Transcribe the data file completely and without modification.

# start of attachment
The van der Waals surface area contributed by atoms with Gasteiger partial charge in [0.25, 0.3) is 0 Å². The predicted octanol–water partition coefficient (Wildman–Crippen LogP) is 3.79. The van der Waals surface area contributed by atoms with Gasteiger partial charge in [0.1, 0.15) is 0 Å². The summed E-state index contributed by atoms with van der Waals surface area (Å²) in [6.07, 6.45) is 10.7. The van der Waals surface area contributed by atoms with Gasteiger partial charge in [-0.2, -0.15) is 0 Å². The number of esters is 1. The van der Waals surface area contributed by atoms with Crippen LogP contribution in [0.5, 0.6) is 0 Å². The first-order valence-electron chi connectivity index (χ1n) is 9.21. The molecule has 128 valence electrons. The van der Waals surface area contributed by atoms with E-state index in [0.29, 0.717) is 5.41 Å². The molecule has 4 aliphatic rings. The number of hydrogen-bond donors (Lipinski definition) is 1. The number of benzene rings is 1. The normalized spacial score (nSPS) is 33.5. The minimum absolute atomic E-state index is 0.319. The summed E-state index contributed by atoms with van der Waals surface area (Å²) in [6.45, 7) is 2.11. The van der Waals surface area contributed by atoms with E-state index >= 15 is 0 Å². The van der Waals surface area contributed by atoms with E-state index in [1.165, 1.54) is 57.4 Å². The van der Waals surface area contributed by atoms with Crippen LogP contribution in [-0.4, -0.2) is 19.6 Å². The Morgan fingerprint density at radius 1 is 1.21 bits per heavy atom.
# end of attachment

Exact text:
The van der Waals surface area contributed by atoms with Gasteiger partial charge in [0.25, 0.3) is 0 Å². The predicted octanol–water partition coefficient (Wildman–Crippen LogP) is 3.79. The van der Waals surface area contributed by atoms with Gasteiger partial charge in [0.1, 0.15) is 0 Å². The summed E-state index contributed by atoms with van der Waals surface area (Å²) in [6.07, 6.45) is 10.7. The van der Waals surface area contributed by atoms with Gasteiger partial charge in [-0.2, -0.15) is 0 Å². The number of esters is 1. The van der Waals surface area contributed by atoms with Crippen LogP contribution in [0.5, 0.6) is 0 Å². The first-order valence-electron chi connectivity index (χ1n) is 9.21. The molecule has 128 valence electrons. The van der Waals surface area contributed by atoms with E-state index in [0.29, 0.717) is 5.41 Å². The molecule has 4 aliphatic rings. The number of hydrogen-bond donors (Lipinski definition) is 1. The number of benzene rings is 1. The normalized spacial score (nSPS) is 33.5. The minimum absolute atomic E-state index is 0.319. The summed E-state index contributed by atoms with van der Waals surface area (Å²) in [6.45, 7) is 2.11. The van der Waals surface area contributed by atoms with E-state index >= 15 is 0 Å². The van der Waals surface area contributed by atoms with E-state index in [1.165, 1.54) is 57.4 Å². The van der Waals surface area contributed by atoms with Crippen LogP contribution in [-0.4, -0.2) is 19.6 Å². The Morgan fingerprint density at radius 1 is 1.21 bits per heavy atom.